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NZ Triathlete Article

Rudy Project Rydon

 

Why Wear Sports Specific Sunglasses?

 

So you’re going to do a triathlon or duathlon. You’ve brought some gear, a hot road bike, helmet and running shoes. What else do you need? Ah, I know, some sports specific eyewear. Why? Because they look cool? Probably. More importantly because they protect your eyes.

 

I know what it’s like to run and bike on a bright day. It’s not comfortable squinting into the sun let alone negotiating dodgy traffic on the road. Sports specific sunglasses are designed for protection.

 

  • UV protection. If you are out training a few hours a day, you are exposing your eyes to a lot of UV radiation. Which has a cumulative toll on your eye and surrounding structures. The lens in your eye can develop cataracts faster if you do not protect them with 100% UV blocking sunglasses. All top quality sports sunglasses are 100% UV blocking.

 

  • Impact Resistant. Polycarbonate Lenses are a must. Ask for this lens material by name. If the pair you are considering buying are not polycarbonate think again. This material is super impact resistant, Oakley lenses use a very pure form of this material which can stop very high speed projectiles; the armed forces use them. So this means when you are on the bike hurtling downhill at 70+km/hr and a stone is flicked up by a truck ahead, it will not shatter your lens and send a million tiny pieces into your eye….enough said.

 

  • Lens Optics. The more you pay generally the better quality the optics and materials the frames are made of. Good quality lenses have little or no distortion. Distortion is often the reason why some cheap sunglasses give you headaches. Your brain desires the clearest image it can get and better optics facilitate this.

 

  • Lens Colour. The right lens colour can make all the difference between seeing an obstacle quickly and clearly, before you make that split second decision to dodge or change your direction at high speed. Too dark a lens can reduce the amount of light getting to your eye, this is especially crucial in low light conditions like twilight or dusk. A rose, orange or clear lens colour is best suited to increase your contrast in these conditions. When you are in bright conditions a yellow lens is not suitable, as your eyes will receive too much light and everything you see will be hyperbright. Some sports sunglasses have Transition or Photochromatic technology like Oakley and Rudy Project, which means they change light according to the amount of UV there is. This is a great option as it caters for all light conditions especially on a long ride or run. Sports Specific Eyewear with interchangable lenses of different colours are the next best option.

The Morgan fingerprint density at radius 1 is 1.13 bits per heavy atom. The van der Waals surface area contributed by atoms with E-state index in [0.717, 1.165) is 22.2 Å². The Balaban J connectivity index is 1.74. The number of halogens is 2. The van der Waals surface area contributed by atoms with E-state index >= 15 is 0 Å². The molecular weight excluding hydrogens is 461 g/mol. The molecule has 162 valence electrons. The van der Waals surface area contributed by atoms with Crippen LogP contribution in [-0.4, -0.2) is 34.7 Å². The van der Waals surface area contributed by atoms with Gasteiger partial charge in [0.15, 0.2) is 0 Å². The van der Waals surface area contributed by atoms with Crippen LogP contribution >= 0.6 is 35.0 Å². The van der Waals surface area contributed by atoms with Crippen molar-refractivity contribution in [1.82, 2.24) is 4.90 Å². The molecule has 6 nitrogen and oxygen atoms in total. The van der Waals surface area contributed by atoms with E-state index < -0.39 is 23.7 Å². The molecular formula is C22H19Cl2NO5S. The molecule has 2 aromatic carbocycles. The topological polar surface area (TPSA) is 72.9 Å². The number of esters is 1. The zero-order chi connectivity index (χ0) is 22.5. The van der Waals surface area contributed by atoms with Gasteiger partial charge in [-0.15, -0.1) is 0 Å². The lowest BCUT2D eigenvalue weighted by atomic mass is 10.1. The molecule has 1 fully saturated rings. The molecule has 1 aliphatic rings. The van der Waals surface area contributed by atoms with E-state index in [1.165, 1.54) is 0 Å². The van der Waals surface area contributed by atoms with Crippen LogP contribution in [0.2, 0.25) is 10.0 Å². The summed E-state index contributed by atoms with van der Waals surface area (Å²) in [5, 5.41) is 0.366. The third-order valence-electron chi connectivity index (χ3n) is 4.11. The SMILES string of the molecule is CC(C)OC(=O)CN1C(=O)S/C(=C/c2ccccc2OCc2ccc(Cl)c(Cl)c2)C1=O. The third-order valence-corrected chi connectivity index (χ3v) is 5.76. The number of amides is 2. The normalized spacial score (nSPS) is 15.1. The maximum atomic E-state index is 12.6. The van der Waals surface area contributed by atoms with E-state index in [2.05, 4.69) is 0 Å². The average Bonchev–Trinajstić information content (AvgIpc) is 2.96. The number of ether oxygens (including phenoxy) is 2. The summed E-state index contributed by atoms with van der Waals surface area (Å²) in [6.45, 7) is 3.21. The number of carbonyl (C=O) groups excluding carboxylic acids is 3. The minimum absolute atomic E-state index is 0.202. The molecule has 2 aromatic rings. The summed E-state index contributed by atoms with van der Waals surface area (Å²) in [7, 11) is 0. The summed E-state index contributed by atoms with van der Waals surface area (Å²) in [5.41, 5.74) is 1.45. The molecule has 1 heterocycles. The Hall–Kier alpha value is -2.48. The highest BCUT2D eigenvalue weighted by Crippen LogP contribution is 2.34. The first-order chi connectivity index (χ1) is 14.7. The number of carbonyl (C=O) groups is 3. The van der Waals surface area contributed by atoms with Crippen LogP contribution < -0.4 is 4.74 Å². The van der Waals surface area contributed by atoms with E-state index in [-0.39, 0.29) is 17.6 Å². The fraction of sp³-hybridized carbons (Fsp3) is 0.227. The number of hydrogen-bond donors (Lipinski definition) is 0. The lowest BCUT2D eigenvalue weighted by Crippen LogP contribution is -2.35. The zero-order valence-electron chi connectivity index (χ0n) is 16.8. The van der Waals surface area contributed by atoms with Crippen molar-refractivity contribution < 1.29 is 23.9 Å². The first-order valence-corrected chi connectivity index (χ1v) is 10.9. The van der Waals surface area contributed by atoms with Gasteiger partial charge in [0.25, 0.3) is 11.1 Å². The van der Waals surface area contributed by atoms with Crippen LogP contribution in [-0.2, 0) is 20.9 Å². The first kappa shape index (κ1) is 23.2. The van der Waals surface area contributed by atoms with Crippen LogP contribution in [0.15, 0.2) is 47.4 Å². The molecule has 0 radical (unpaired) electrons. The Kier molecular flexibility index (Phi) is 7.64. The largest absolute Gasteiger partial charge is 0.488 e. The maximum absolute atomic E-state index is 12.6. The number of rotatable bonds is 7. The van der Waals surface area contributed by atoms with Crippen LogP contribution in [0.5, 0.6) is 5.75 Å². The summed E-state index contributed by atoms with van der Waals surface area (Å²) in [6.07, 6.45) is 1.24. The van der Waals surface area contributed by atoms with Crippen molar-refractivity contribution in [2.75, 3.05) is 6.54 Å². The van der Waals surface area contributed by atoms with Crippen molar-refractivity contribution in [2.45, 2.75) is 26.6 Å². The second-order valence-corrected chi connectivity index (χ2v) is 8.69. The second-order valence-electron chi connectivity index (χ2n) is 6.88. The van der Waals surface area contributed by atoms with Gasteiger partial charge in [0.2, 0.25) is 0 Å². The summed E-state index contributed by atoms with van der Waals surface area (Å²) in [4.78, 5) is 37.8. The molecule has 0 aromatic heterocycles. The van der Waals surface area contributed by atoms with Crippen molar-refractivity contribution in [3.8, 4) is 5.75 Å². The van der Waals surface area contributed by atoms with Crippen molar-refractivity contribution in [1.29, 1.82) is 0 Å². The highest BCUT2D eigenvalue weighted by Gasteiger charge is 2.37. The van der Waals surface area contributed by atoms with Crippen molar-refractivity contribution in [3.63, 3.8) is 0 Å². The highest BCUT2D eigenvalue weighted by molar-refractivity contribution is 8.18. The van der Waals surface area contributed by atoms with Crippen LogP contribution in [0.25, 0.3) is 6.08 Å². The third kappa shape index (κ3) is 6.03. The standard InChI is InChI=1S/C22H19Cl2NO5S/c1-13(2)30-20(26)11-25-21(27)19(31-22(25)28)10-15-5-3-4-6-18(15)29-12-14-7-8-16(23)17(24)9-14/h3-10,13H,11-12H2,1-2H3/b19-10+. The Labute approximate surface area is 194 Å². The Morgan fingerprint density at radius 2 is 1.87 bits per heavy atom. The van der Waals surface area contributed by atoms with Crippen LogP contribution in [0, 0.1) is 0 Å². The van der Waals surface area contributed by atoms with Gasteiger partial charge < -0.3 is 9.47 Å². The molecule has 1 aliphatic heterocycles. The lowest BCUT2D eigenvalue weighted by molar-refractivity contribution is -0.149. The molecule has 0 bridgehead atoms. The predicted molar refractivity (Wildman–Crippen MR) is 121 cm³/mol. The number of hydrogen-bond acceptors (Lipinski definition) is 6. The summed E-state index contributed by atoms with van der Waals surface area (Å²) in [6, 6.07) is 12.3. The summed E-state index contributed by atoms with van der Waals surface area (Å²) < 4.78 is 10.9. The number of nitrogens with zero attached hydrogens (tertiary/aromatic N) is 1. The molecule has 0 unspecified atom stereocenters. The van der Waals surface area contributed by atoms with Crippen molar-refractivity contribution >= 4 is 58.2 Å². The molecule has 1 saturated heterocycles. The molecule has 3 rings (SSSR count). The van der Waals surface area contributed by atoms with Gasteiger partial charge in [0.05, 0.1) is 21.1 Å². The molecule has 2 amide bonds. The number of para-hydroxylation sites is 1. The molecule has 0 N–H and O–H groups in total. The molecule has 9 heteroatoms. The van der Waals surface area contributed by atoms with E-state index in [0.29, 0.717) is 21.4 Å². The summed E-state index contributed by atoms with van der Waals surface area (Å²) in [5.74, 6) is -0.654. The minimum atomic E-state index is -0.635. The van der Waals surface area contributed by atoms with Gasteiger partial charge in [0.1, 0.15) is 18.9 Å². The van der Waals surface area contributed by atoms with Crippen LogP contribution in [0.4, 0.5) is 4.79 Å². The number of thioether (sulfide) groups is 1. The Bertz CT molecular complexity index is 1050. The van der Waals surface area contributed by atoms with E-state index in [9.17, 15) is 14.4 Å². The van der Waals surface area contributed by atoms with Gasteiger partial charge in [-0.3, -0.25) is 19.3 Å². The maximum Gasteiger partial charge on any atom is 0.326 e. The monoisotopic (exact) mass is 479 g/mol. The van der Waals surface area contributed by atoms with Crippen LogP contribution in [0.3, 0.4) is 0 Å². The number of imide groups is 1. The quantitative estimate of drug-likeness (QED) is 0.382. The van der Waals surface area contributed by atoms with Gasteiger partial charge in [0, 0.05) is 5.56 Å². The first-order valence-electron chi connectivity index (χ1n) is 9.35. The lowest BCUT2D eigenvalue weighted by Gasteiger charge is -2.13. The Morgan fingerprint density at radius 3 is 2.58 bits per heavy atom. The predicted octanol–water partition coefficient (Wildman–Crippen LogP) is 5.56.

• Lens Coatings. Mirror coatings can reduce some glare and this can be a real benefit on a bright day. Polarised lenses reduce the most reflected glare and are what boaties and fishermen use to see into the water. These are a must if you squint with even the darkest lens on. Compare them to a normal lens and you will see a significant difference. Hydrophobic lens coatings on the Oakley Radar are as one rider told me “insane”, the water literally beads off them unlike any other sunglass lens in the rain.

 

  • Lastly, Fit. They must fit well, so they don’t fog up when you are hot. Make sure they are not too tight and that when you are in the aero position the lens still blocks out the wind and lets you see through it. The Adidas Supernova won a cycling sports award for this frame, it sits higher on the bridge and triathlete Bevan Docherty wears this model.

 

If you haven’t got perfect 20/20 Vision then you can wear corrective Sports Specific Eyewear. Oakley, Bolle, Adidas, Rudy Project, and Maui Jim Sports sunglasses, have models that can be made into prescription eyewear depending on your prescription. Of course you could always wear contact lenses for training and the big day. Technology has improved light years in contact lenses and there are super comfortable disposable contact lenses for nearly all prescriptions. They are convenient and are a great way to see and wear Sports Eyewear. You can even get prescription swimming goggles.

 

So have I convinced you of the benefits of a good quality pair of sports specific sunglasses? I hope so because your eyes really are worth it. Your eyes take in over 70% of the information your body needs to perform tasks. It is a wise investment to protect them, just like wearing a helmet. Happy training, competing and seeing clearly.

 

Written by Jeremy Wong, Optometrist who specialises in Sports Specific Eyewear and Eyecare. He has written many articles and has featured regularly on Murray Deaker’s Sports Talk show. He can be contacted at jeremy@gateseyewear.co.nz